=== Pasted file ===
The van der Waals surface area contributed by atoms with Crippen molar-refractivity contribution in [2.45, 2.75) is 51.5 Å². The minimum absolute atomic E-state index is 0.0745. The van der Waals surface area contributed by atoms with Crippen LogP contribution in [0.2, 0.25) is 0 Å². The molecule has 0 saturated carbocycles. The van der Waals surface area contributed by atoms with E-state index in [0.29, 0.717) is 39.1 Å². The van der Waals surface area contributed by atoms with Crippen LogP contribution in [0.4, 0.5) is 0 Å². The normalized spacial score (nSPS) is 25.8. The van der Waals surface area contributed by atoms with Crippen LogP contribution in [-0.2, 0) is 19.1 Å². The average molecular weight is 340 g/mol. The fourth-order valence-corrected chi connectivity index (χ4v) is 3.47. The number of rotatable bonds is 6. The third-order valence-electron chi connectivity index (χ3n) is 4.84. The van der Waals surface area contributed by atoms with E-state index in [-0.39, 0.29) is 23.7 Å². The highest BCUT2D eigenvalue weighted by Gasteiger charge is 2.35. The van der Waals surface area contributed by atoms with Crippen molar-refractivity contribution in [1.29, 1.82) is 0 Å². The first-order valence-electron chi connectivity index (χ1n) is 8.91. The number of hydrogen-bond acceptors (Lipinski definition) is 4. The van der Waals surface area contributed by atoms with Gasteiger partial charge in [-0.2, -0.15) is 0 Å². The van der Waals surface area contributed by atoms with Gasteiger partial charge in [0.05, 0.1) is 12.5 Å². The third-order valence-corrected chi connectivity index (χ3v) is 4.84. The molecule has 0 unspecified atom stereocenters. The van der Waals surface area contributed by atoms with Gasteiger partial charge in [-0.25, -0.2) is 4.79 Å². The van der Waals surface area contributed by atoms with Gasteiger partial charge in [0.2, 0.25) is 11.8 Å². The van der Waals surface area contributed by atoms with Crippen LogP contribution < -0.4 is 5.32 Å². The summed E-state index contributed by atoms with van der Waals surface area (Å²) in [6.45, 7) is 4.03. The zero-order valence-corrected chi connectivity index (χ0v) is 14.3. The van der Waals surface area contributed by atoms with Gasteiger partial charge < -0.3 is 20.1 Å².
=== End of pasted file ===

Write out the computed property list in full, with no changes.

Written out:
The van der Waals surface area contributed by atoms with Crippen molar-refractivity contribution in [2.45, 2.75) is 51.5 Å². The minimum absolute atomic E-state index is 0.0745. The van der Waals surface area contributed by atoms with Crippen LogP contribution in [0.2, 0.25) is 0 Å². The molecule has 0 saturated carbocycles. The van der Waals surface area contributed by atoms with E-state index in [0.29, 0.717) is 39.1 Å². The van der Waals surface area contributed by atoms with Crippen LogP contribution in [0.4, 0.5) is 0 Å². The normalized spacial score (nSPS) is 25.8. The van der Waals surface area contributed by atoms with Crippen LogP contribution in [-0.2, 0) is 19.1 Å². The average molecular weight is 340 g/mol. The fourth-order valence-corrected chi connectivity index (χ4v) is 3.47. The number of rotatable bonds is 6. The third-order valence-electron chi connectivity index (χ3n) is 4.84. The van der Waals surface area contributed by atoms with E-state index in [-0.39, 0.29) is 23.7 Å². The highest BCUT2D eigenvalue weighted by Gasteiger charge is 2.35. The van der Waals surface area contributed by atoms with Crippen molar-refractivity contribution in [1.29, 1.82) is 0 Å². The first-order valence-electron chi connectivity index (χ1n) is 8.91. The number of hydrogen-bond acceptors (Lipinski definition) is 4. The van der Waals surface area contributed by atoms with Gasteiger partial charge in [-0.2, -0.15) is 0 Å². The van der Waals surface area contributed by atoms with Gasteiger partial charge in [0.05, 0.1) is 12.5 Å². The third-order valence-corrected chi connectivity index (χ3v) is 4.84. The molecule has 0 unspecified atom stereocenters. The van der Waals surface area contributed by atoms with Gasteiger partial charge in [-0.25, -0.2) is 4.79 Å². The van der Waals surface area contributed by atoms with Gasteiger partial charge in [0.2, 0.25) is 11.8 Å². The van der Waals surface area contributed by atoms with Crippen LogP contribution < -0.4 is 5.32 Å². The summed E-state index contributed by atoms with van der Waals surface area (Å²) in [6.45, 7) is 4.03. The zero-order valence-corrected chi connectivity index (χ0v) is 14.3. The van der Waals surface area contributed by atoms with Gasteiger partial charge < -0.3 is 20.1 Å².